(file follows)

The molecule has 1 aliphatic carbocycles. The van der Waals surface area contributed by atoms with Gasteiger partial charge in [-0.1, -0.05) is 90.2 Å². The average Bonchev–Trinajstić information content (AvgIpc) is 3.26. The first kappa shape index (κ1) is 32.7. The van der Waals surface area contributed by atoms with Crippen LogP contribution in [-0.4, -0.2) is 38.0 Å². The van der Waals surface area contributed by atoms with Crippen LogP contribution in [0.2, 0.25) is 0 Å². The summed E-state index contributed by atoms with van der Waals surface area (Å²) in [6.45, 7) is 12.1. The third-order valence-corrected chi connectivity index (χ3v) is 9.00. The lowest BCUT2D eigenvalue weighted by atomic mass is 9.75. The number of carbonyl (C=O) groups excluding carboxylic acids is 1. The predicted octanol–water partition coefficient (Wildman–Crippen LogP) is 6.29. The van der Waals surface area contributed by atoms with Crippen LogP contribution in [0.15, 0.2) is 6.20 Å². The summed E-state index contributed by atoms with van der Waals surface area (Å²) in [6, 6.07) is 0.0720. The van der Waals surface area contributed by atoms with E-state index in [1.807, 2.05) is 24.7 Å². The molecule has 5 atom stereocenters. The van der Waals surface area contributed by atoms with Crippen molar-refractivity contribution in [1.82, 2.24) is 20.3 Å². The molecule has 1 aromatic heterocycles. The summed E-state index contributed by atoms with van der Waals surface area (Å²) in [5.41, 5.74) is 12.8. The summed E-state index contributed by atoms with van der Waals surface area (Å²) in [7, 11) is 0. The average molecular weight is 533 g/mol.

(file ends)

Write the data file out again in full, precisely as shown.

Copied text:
The molecule has 1 aliphatic carbocycles. The van der Waals surface area contributed by atoms with Gasteiger partial charge in [-0.1, -0.05) is 90.2 Å². The average Bonchev–Trinajstić information content (AvgIpc) is 3.26. The first kappa shape index (κ1) is 32.7. The van der Waals surface area contributed by atoms with Crippen LogP contribution in [-0.4, -0.2) is 38.0 Å². The van der Waals surface area contributed by atoms with Crippen LogP contribution in [0.2, 0.25) is 0 Å². The summed E-state index contributed by atoms with van der Waals surface area (Å²) in [6.45, 7) is 12.1. The third-order valence-corrected chi connectivity index (χ3v) is 9.00. The lowest BCUT2D eigenvalue weighted by atomic mass is 9.75. The number of carbonyl (C=O) groups excluding carboxylic acids is 1. The predicted octanol–water partition coefficient (Wildman–Crippen LogP) is 6.29. The van der Waals surface area contributed by atoms with Crippen LogP contribution in [0.15, 0.2) is 6.20 Å². The summed E-state index contributed by atoms with van der Waals surface area (Å²) in [6, 6.07) is 0.0720. The van der Waals surface area contributed by atoms with E-state index in [1.807, 2.05) is 24.7 Å². The molecule has 5 atom stereocenters. The van der Waals surface area contributed by atoms with Crippen molar-refractivity contribution in [1.82, 2.24) is 20.3 Å². The molecule has 1 aromatic heterocycles. The summed E-state index contributed by atoms with van der Waals surface area (Å²) in [5.41, 5.74) is 12.8. The summed E-state index contributed by atoms with van der Waals surface area (Å²) in [7, 11) is 0. The average molecular weight is 533 g/mol.